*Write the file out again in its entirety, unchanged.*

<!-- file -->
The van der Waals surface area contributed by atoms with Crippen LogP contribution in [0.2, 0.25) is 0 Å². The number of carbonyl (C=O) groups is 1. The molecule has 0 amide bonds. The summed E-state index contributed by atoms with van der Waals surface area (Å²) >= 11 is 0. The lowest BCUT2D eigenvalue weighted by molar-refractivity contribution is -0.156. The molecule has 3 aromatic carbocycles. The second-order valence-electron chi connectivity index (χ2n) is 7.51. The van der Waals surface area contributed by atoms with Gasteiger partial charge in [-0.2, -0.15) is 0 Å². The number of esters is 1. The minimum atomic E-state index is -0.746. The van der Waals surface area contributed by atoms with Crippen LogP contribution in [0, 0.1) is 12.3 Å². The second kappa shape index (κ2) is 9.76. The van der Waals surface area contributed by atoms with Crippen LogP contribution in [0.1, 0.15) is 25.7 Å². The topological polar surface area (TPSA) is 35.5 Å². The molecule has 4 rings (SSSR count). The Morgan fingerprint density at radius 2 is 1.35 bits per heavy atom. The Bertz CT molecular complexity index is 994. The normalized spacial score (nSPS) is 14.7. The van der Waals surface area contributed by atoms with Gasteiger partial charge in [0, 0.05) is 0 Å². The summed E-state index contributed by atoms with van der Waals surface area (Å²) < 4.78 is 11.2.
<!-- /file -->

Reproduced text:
The van der Waals surface area contributed by atoms with Crippen LogP contribution in [0.2, 0.25) is 0 Å². The number of carbonyl (C=O) groups is 1. The molecule has 0 amide bonds. The summed E-state index contributed by atoms with van der Waals surface area (Å²) >= 11 is 0. The lowest BCUT2D eigenvalue weighted by molar-refractivity contribution is -0.156. The molecule has 3 aromatic carbocycles. The second-order valence-electron chi connectivity index (χ2n) is 7.51. The van der Waals surface area contributed by atoms with Gasteiger partial charge in [-0.2, -0.15) is 0 Å². The number of esters is 1. The minimum atomic E-state index is -0.746. The van der Waals surface area contributed by atoms with Crippen LogP contribution in [0, 0.1) is 12.3 Å². The second kappa shape index (κ2) is 9.76. The van der Waals surface area contributed by atoms with Crippen LogP contribution in [0.1, 0.15) is 25.7 Å². The topological polar surface area (TPSA) is 35.5 Å². The molecule has 4 rings (SSSR count). The Morgan fingerprint density at radius 2 is 1.35 bits per heavy atom. The Bertz CT molecular complexity index is 994. The normalized spacial score (nSPS) is 14.7. The van der Waals surface area contributed by atoms with Gasteiger partial charge in [0, 0.05) is 0 Å². The summed E-state index contributed by atoms with van der Waals surface area (Å²) < 4.78 is 11.2.